For my session at FITC Amsterdam 2012 I’ll be talking about making games for kids.
More and more, mobile devices are allowing people to visit our websites away from the desktop. The sites that I work on chiefly consist of games (Flash) and video content (delivered via Flash). This means that mobile devices without Flash will only be able to gain access to a very small amount of content. To improve this situation we are looking at broadening our game content to include HTML5 builds.
HTML5 has a great deal of promise, and in the future we will be able to achieve amazing things within the browser. But what about now? What can be achieved on the current crop of those mobiles and tablets that are available to children?
To explore the development of HTML5 games, I set myself the task of building whole game prototypes with NO libraries. Here, I felt the best way for me to discover and analyse the issues was to code raw.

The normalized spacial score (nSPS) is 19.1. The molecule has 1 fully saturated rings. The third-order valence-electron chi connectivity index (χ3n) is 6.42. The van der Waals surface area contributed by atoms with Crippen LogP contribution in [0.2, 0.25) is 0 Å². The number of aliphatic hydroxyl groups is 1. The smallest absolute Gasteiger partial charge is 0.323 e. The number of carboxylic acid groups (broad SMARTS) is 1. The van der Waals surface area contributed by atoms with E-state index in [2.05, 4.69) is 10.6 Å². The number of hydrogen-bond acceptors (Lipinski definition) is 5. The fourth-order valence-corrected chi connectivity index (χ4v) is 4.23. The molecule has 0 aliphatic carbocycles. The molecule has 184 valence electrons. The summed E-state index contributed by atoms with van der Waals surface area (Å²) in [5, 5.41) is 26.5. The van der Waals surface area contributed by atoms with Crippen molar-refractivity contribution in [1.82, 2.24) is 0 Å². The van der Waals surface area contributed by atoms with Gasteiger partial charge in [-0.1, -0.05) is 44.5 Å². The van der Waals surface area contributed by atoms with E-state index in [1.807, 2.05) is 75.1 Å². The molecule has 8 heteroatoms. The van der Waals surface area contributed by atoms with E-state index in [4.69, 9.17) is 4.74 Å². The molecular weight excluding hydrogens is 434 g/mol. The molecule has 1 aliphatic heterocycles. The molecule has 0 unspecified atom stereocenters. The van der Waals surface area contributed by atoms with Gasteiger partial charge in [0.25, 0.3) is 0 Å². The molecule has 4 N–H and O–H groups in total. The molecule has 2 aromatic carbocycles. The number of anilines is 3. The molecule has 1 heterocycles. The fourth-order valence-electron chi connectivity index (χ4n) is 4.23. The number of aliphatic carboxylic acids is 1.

With a target of mobile and tablet devices I figured that I’d need to hand-roll my own highly performant physics systems, and I wanted this to be fairly sophisticated. I will describe my methods with code and visual examples.
Throughout the session I’ll detail my discoveries. What are the most optimal ways to achieve cross (mobile) browser game builds? How do you achieve high performance on low spec devices? How do you optimise assets? What tools are good to use?
I’ll look at what we can and can’t do with HTML5 – some of the exciting possibilities and some of the game related (currently)missing features.
Also, what next for the mobile technology and gaming? HTML%, Apps or the cloud?
I’ll be posting the session content – game prototypes and performance tests – here on the GameLab before my FITC Amsterdam session.